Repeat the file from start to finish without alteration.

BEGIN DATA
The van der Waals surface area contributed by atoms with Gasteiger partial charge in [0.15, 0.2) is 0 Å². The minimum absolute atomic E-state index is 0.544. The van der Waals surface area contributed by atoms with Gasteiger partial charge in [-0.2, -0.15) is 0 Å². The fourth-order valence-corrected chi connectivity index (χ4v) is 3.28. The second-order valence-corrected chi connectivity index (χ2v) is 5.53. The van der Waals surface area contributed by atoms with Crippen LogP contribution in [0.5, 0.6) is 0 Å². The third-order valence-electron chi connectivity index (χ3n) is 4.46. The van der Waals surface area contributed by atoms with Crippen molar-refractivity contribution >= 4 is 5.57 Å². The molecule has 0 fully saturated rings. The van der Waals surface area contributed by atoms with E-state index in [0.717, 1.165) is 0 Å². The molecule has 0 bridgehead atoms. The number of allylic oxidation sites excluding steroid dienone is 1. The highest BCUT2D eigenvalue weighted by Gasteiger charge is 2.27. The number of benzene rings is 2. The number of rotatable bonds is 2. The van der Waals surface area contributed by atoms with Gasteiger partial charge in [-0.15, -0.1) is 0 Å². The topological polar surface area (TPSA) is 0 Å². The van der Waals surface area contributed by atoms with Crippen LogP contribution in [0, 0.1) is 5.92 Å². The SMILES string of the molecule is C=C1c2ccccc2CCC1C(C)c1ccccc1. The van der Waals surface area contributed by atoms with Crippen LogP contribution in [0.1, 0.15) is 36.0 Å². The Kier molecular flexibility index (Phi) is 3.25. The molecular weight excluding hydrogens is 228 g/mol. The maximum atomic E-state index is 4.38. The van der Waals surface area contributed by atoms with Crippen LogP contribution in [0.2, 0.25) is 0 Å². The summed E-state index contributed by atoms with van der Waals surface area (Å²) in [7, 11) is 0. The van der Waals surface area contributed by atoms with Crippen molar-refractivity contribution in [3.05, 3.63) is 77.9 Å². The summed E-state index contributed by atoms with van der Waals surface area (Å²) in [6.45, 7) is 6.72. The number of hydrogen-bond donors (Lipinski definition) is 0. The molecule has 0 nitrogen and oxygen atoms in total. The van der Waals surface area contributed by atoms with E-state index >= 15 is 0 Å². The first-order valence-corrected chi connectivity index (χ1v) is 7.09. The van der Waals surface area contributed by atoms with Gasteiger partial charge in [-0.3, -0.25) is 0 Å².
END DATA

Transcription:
The van der Waals surface area contributed by atoms with Gasteiger partial charge in [0.15, 0.2) is 0 Å². The minimum absolute atomic E-state index is 0.544. The van der Waals surface area contributed by atoms with Gasteiger partial charge in [-0.2, -0.15) is 0 Å². The fourth-order valence-corrected chi connectivity index (χ4v) is 3.28. The second-order valence-corrected chi connectivity index (χ2v) is 5.53. The van der Waals surface area contributed by atoms with Crippen LogP contribution in [0.5, 0.6) is 0 Å². The third-order valence-electron chi connectivity index (χ3n) is 4.46. The van der Waals surface area contributed by atoms with Crippen molar-refractivity contribution >= 4 is 5.57 Å². The molecule has 0 fully saturated rings. The van der Waals surface area contributed by atoms with E-state index in [0.717, 1.165) is 0 Å². The molecule has 0 bridgehead atoms. The number of allylic oxidation sites excluding steroid dienone is 1. The highest BCUT2D eigenvalue weighted by Gasteiger charge is 2.27. The number of benzene rings is 2. The number of rotatable bonds is 2. The van der Waals surface area contributed by atoms with Gasteiger partial charge in [-0.15, -0.1) is 0 Å². The topological polar surface area (TPSA) is 0 Å². The van der Waals surface area contributed by atoms with Crippen LogP contribution in [0, 0.1) is 5.92 Å². The SMILES string of the molecule is C=C1c2ccccc2CCC1C(C)c1ccccc1. The van der Waals surface area contributed by atoms with Crippen LogP contribution in [0.1, 0.15) is 36.0 Å². The Kier molecular flexibility index (Phi) is 3.25. The molecular weight excluding hydrogens is 228 g/mol. The maximum atomic E-state index is 4.38. The van der Waals surface area contributed by atoms with Crippen LogP contribution in [0.2, 0.25) is 0 Å². The summed E-state index contributed by atoms with van der Waals surface area (Å²) in [7, 11) is 0. The van der Waals surface area contributed by atoms with Crippen molar-refractivity contribution in [3.05, 3.63) is 77.9 Å². The summed E-state index contributed by atoms with van der Waals surface area (Å²) in [6.45, 7) is 6.72. The number of hydrogen-bond donors (Lipinski definition) is 0. The molecule has 0 nitrogen and oxygen atoms in total. The van der Waals surface area contributed by atoms with E-state index >= 15 is 0 Å². The first-order valence-corrected chi connectivity index (χ1v) is 7.09. The van der Waals surface area contributed by atoms with Gasteiger partial charge in [-0.3, -0.25) is 0 Å².